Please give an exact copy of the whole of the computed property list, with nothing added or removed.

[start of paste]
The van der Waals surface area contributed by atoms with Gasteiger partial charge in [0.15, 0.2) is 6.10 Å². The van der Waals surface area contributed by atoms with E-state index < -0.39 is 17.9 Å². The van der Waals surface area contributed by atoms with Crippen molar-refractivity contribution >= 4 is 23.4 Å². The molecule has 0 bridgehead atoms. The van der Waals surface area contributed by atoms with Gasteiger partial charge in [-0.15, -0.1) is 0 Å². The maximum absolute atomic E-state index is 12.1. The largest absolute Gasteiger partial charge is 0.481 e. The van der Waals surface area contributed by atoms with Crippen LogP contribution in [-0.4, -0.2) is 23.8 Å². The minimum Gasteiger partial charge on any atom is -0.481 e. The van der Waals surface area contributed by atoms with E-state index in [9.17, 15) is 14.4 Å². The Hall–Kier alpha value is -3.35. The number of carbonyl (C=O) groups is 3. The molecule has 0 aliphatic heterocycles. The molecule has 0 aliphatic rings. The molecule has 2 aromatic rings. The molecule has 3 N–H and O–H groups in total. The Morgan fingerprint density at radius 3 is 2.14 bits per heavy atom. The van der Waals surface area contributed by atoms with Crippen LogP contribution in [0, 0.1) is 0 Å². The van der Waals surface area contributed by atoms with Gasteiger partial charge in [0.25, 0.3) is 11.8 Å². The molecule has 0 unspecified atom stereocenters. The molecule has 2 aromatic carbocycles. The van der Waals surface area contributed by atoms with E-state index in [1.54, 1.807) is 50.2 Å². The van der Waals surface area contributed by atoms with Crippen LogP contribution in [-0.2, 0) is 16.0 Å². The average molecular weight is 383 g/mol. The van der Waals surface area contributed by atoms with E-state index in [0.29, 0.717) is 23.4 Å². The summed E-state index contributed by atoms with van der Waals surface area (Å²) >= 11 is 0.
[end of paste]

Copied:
The van der Waals surface area contributed by atoms with Gasteiger partial charge in [0.15, 0.2) is 6.10 Å². The van der Waals surface area contributed by atoms with E-state index < -0.39 is 17.9 Å². The van der Waals surface area contributed by atoms with Crippen molar-refractivity contribution >= 4 is 23.4 Å². The molecule has 0 bridgehead atoms. The van der Waals surface area contributed by atoms with Gasteiger partial charge in [-0.15, -0.1) is 0 Å². The maximum absolute atomic E-state index is 12.1. The largest absolute Gasteiger partial charge is 0.481 e. The van der Waals surface area contributed by atoms with Crippen LogP contribution in [-0.4, -0.2) is 23.8 Å². The minimum Gasteiger partial charge on any atom is -0.481 e. The van der Waals surface area contributed by atoms with E-state index in [9.17, 15) is 14.4 Å². The Hall–Kier alpha value is -3.35. The number of carbonyl (C=O) groups is 3. The molecule has 0 aliphatic heterocycles. The molecule has 0 aliphatic rings. The molecule has 2 aromatic rings. The molecule has 3 N–H and O–H groups in total. The Morgan fingerprint density at radius 3 is 2.14 bits per heavy atom. The van der Waals surface area contributed by atoms with Crippen LogP contribution in [0, 0.1) is 0 Å². The van der Waals surface area contributed by atoms with Gasteiger partial charge in [0.25, 0.3) is 11.8 Å². The molecule has 0 unspecified atom stereocenters. The molecule has 2 aromatic carbocycles. The van der Waals surface area contributed by atoms with E-state index in [1.54, 1.807) is 50.2 Å². The van der Waals surface area contributed by atoms with Crippen LogP contribution in [-0.2, 0) is 16.0 Å². The average molecular weight is 383 g/mol. The van der Waals surface area contributed by atoms with E-state index in [0.29, 0.717) is 23.4 Å². The summed E-state index contributed by atoms with van der Waals surface area (Å²) >= 11 is 0.